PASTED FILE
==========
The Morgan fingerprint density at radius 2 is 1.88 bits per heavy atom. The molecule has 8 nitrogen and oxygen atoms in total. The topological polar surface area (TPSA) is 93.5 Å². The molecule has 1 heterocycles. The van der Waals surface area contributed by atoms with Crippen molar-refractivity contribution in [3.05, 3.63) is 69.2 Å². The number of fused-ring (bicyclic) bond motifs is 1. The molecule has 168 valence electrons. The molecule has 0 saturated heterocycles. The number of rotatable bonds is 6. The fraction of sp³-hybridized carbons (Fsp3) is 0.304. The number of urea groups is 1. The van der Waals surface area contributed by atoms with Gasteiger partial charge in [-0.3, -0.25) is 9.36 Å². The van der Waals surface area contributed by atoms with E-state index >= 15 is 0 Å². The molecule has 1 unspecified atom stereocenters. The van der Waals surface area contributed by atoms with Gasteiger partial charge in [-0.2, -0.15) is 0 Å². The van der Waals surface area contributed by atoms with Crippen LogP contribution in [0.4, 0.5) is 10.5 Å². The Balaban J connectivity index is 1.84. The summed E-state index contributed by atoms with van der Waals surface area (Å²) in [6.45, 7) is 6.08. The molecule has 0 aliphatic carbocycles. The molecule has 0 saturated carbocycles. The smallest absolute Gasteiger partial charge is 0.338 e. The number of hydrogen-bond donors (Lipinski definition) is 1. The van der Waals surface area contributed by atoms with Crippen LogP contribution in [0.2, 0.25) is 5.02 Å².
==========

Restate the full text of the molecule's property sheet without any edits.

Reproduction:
The Morgan fingerprint density at radius 2 is 1.88 bits per heavy atom. The molecule has 8 nitrogen and oxygen atoms in total. The topological polar surface area (TPSA) is 93.5 Å². The molecule has 1 heterocycles. The van der Waals surface area contributed by atoms with Crippen molar-refractivity contribution in [3.05, 3.63) is 69.2 Å². The number of fused-ring (bicyclic) bond motifs is 1. The molecule has 168 valence electrons. The molecule has 0 saturated heterocycles. The number of rotatable bonds is 6. The fraction of sp³-hybridized carbons (Fsp3) is 0.304. The number of urea groups is 1. The van der Waals surface area contributed by atoms with Gasteiger partial charge in [-0.3, -0.25) is 9.36 Å². The van der Waals surface area contributed by atoms with E-state index >= 15 is 0 Å². The molecule has 1 unspecified atom stereocenters. The van der Waals surface area contributed by atoms with Gasteiger partial charge in [-0.2, -0.15) is 0 Å². The van der Waals surface area contributed by atoms with Crippen LogP contribution in [0.4, 0.5) is 10.5 Å². The Balaban J connectivity index is 1.84. The summed E-state index contributed by atoms with van der Waals surface area (Å²) in [6.45, 7) is 6.08. The molecule has 0 aliphatic carbocycles. The molecule has 0 saturated carbocycles. The smallest absolute Gasteiger partial charge is 0.338 e. The number of hydrogen-bond donors (Lipinski definition) is 1. The van der Waals surface area contributed by atoms with Crippen LogP contribution in [0.2, 0.25) is 5.02 Å².